I didn’t want anything slowing me down. I kneeled down and leaned over my knee-high pile of dry bags to straighten it out. In doing so, I shifted all of my board’s weight to the front. It was a rookie mistake. I was tired and obviously not thinking straight.

In a split second, my heavy food bag rolled into the lake with a “THUNK,” my board tilted to the left, and I grabbed the right edge of the board in a desperate attempt to stay on. (I’m terrified of water when I can’t see the bottom.) “Fuck!”

I fell butt-first into the lake. My SUP flipped upside-down. Everything went underwater. Everything, that is, except my paddle and food bag, which wasn’t strapped in like everything else for some reason. Both started floating away in the rolling waves. I started treading water, bobbing in my life jacket and clinging to my board. I pushed as hard as I could to get my board to flip, but with the heavy load attached to it now submerged, it barely moved. “Fuck!”

I took a deep breath and tried again. My board teetered on its side at a 45-degree angle while my gear dragged on the water’s surface. I quickly shoved a couple of my bags against the board, which turned it right-side up. One-by-one, I repositioned the rest of my gear into their original position. With the board stabilized, I swam a few yards away to chase down my food and paddle. Although I had packed an extra one, I didn’t want to be up shit creek (lake?) without a paddle. Or dinner for that matter.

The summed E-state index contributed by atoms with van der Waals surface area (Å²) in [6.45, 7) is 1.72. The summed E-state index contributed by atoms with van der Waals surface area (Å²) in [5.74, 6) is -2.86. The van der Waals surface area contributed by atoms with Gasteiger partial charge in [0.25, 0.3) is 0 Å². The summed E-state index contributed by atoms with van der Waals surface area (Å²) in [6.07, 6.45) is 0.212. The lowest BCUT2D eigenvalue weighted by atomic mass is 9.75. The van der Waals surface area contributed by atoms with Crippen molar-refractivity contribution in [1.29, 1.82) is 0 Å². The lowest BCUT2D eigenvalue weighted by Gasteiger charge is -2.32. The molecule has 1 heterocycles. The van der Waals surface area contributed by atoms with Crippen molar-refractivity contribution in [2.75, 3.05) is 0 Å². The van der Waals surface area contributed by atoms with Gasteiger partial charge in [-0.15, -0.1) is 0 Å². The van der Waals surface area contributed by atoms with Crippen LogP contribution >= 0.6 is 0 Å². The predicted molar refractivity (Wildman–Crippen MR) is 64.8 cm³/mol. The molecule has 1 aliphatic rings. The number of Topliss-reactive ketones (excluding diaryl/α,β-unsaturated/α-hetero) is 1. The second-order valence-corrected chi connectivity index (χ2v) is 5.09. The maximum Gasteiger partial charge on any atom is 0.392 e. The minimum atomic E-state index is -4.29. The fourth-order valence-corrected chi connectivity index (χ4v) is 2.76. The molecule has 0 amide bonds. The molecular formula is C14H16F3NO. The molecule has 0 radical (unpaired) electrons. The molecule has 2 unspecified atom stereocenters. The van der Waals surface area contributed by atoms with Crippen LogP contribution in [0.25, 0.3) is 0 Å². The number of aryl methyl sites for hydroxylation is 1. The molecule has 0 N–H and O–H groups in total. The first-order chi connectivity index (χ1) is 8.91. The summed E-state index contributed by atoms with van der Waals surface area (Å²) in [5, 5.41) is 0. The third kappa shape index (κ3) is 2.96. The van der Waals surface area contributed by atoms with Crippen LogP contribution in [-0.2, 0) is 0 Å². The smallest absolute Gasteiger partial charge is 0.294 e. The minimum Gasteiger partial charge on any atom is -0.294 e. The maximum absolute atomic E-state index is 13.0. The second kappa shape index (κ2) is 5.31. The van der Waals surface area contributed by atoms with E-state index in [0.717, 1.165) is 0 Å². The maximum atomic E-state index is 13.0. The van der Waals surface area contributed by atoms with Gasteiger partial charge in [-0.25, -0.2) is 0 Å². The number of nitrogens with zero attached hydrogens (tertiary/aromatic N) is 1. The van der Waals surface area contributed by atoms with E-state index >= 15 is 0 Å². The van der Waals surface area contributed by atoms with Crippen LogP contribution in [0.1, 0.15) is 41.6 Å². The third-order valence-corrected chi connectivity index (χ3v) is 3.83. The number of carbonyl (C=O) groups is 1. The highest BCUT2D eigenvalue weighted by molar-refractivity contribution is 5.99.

PHOTO: The beach I swam to after my capsize. My camp for the evening is in the distance just to the left of center.

When I attempted to reach across my board to get back on, the weight of the gear tipped and the board rocked onto its side again. I quickly let go and fell back into the water to keep my SUP from overturning again. Instead of wasting energy trying to self-rescue, I decided to swim to shore, which was only about 50 yards away.

After pulling my SUP onto the graveled beach, I waded back into the shallow water and washed my hair. I mean, I was already wet, why not? I repacked and steadied my gear, turning my tripod head so it would no longer drag. Then I stripped off all my clothes, laid back into my skirt, and started sobbing. Everything—the emotional weight of my unexpected capsize and recent life struggles—went underwater.